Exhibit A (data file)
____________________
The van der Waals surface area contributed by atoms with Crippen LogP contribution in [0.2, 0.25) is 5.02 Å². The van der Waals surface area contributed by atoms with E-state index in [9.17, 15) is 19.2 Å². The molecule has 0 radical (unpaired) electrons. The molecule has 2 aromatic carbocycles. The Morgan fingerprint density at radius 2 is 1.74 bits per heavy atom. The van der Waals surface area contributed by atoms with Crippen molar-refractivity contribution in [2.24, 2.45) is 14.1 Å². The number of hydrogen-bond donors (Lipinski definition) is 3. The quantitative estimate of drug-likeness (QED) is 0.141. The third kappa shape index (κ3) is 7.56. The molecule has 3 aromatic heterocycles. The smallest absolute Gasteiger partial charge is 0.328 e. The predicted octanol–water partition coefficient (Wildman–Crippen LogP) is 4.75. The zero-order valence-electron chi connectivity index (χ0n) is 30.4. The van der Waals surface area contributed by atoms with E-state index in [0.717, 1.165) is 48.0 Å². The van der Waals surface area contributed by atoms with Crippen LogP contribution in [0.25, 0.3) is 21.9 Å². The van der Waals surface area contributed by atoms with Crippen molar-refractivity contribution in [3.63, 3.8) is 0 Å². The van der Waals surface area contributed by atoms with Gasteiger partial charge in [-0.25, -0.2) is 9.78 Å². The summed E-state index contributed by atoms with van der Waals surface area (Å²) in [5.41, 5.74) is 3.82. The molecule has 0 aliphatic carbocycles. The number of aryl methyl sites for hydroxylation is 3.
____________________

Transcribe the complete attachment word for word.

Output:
The van der Waals surface area contributed by atoms with Crippen LogP contribution in [0.2, 0.25) is 5.02 Å². The van der Waals surface area contributed by atoms with E-state index in [9.17, 15) is 19.2 Å². The molecule has 0 radical (unpaired) electrons. The molecule has 2 aromatic carbocycles. The Morgan fingerprint density at radius 2 is 1.74 bits per heavy atom. The van der Waals surface area contributed by atoms with Crippen molar-refractivity contribution in [2.24, 2.45) is 14.1 Å². The number of hydrogen-bond donors (Lipinski definition) is 3. The quantitative estimate of drug-likeness (QED) is 0.141. The third kappa shape index (κ3) is 7.56. The molecule has 3 aromatic heterocycles. The smallest absolute Gasteiger partial charge is 0.328 e. The predicted octanol–water partition coefficient (Wildman–Crippen LogP) is 4.75. The zero-order valence-electron chi connectivity index (χ0n) is 30.4. The van der Waals surface area contributed by atoms with E-state index in [0.717, 1.165) is 48.0 Å². The van der Waals surface area contributed by atoms with Crippen LogP contribution in [0.25, 0.3) is 21.9 Å². The van der Waals surface area contributed by atoms with Crippen molar-refractivity contribution in [3.63, 3.8) is 0 Å². The van der Waals surface area contributed by atoms with Gasteiger partial charge in [-0.25, -0.2) is 9.78 Å². The summed E-state index contributed by atoms with van der Waals surface area (Å²) in [5.41, 5.74) is 3.82. The molecule has 0 aliphatic carbocycles. The number of aryl methyl sites for hydroxylation is 3.